(In) Sports Afield Magazine, December 2000 January 2001 issue turn to page 21 you will see a picture of a six-year-old boy lying in a hospital bed viciously attacked by a healthy male wolf.  It was killed by loggers near his camp. Also this same article reports a 22-year-old man in his sleeping bag on a beach near Vancouver BC he was also viciously attacked by a healthy male wolf, the wolf was killed by Canadian officials. The U.S. Fish and Wildlife Service is fully aware of numerous more documented attacks in North America by wolves, yet they refuse to write a rebuttal to (the) fictitious statements (that) wolves (are) not attacking humans, instead it is posted on their children's web site that wolves don't attack humans! And the list goes on. 

Wolves are known as man eaters throughout the world. See Peter Chapstick's book titled ( Man Eaters). 

John Nelson


The End of Big Game Hunting? Maybe.
  Gary Marbut, president   Montana Shooting Sports Association

I've been studying more of the research by Professor Warren Ballard in Alaska. Ballard's studies documented that wolves will kill about 30 moose per year (per wolf), and he is careful to say that this is a low number because the researchers probably missed some kills with their survey methodology. If you calculate biomass, it will probably take 60 or more elk to provide the same biomass as 30 moose.

And, this doesn't include such well-documented phenomenon as "surplus killing" and "sport killing" by wolves.  Further, in order to obtain this much biomass, Alaskan wolves were killing an inordinate number of young moose. This has, of course, profound implications for the population dynamics of Montana elk herds. That's exactly why the calf/cow ratio is now so bad in areas with wolves, such as in the Northern Yellowstone Elk Herd, as we've known all along.

It is also interesting to note that Ballard found no evidence of sickness or debility among any moose killed by wolves.

So, given the research done to date, if wolves are not aggressively controlled, and soon, devastation of Montana elk, deer, sheep, moose and goat populations, and livestock, is a reasonable projection. While deer, elk, moose, sheep and goats may not be wiped out to the last animal, uncontrolled wolves will certainly not leave enough for human hunters to be allowed to hunt.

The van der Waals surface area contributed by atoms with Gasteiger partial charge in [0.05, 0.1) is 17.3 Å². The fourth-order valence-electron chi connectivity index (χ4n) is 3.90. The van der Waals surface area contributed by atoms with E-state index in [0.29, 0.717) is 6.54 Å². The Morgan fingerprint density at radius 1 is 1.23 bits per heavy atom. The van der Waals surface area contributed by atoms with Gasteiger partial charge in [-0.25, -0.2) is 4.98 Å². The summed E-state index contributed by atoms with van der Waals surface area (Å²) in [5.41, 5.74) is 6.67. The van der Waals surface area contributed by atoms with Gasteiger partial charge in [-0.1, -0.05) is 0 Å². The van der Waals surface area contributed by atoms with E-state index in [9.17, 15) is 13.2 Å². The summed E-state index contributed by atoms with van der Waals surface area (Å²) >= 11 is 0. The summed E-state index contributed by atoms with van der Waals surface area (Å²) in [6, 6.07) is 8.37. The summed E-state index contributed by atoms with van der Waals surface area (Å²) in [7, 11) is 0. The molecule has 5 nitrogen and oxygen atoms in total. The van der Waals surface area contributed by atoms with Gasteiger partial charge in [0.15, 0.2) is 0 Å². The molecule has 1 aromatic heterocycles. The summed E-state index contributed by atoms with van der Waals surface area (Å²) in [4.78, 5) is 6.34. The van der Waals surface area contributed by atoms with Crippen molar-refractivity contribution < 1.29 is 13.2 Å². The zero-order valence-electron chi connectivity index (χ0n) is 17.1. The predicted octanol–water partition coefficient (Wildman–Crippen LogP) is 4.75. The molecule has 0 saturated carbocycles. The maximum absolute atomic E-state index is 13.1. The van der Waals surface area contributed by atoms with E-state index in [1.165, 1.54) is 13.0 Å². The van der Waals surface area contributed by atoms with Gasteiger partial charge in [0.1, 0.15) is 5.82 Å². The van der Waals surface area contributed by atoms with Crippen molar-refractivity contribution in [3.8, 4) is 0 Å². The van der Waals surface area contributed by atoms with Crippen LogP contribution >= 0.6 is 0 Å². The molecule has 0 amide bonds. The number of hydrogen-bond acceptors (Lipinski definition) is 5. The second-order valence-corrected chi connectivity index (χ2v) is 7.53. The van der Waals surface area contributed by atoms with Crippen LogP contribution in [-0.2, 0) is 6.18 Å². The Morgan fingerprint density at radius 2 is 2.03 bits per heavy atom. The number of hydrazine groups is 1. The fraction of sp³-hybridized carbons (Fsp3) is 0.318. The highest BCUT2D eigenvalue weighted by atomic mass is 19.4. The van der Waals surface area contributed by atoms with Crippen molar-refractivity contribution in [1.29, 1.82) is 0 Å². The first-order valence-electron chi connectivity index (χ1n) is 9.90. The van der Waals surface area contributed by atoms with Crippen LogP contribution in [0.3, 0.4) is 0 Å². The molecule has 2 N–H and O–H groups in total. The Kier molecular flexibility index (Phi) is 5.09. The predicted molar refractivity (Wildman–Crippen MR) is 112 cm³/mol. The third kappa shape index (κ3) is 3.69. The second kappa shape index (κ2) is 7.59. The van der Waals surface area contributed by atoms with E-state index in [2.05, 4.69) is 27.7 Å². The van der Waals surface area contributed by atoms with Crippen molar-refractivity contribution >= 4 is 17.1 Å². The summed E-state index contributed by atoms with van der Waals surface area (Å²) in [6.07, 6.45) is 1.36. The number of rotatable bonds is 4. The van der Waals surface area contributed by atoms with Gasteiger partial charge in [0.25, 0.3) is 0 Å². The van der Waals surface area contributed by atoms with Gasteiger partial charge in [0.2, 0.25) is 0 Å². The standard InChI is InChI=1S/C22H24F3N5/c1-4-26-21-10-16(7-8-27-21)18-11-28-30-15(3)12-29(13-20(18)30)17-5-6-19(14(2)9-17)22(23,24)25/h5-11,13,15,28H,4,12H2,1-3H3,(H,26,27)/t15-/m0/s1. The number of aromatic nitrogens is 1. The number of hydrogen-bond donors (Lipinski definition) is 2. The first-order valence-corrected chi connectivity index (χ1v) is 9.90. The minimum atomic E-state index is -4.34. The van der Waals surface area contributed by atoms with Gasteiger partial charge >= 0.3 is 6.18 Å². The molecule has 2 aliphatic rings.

Jackson Hole, WY March 19, 2002

Wyoming Citizens,

My wife and I went snow machining up the Gros Ventre last Friday March 15. Saw 4 wolves run across the road in front of us just east of the Red Rock ranch. Stopped and talked to two volunteers from federal fish and wildlife service, one from Maine and one from North Dakota. Noticed elk tracks everywhere. ( very unusual) Asked how many wolves were here? "About 13" How many elk are they killing? "Three or more a night" (not counting pregnant cows aborting because of being run and stressed.)

Continued up the road, appalled by the amount of running elk tracks everywhere. (They have been conditioned for years to stay on the feed grounds) Stopped at the Goose Wing feed grounds. Pile of about 20 to 30 dead elk (cows and calves) by the road pulled there by elk feeders. Some had small amounts of flesh eaten (10 to 15) pounds from hind quarters, left to die. Others caught by nose. Nose, lips and tongue eaten off and left to die. Wounded and stressed elk laying away from herd, unable to get up. (4 or more)

Threw up---went home---haven't slept since.

Folks, night after night Canadian wolves are killing (not eating) your local elk herds. Don't let the elk go the way of the American Bison!!! Stop the carnage before it's to late! It's worse than you have been led to believe.

Jerry Wilson
Born here 1938


This page update on 06/03/08

TOP         Contact Webmaster              SITE MAP

Copyright 1999-2007 by  Montanans For Multiple Use 

DHTML JavaScript Menu By Milonic.com 
Website Design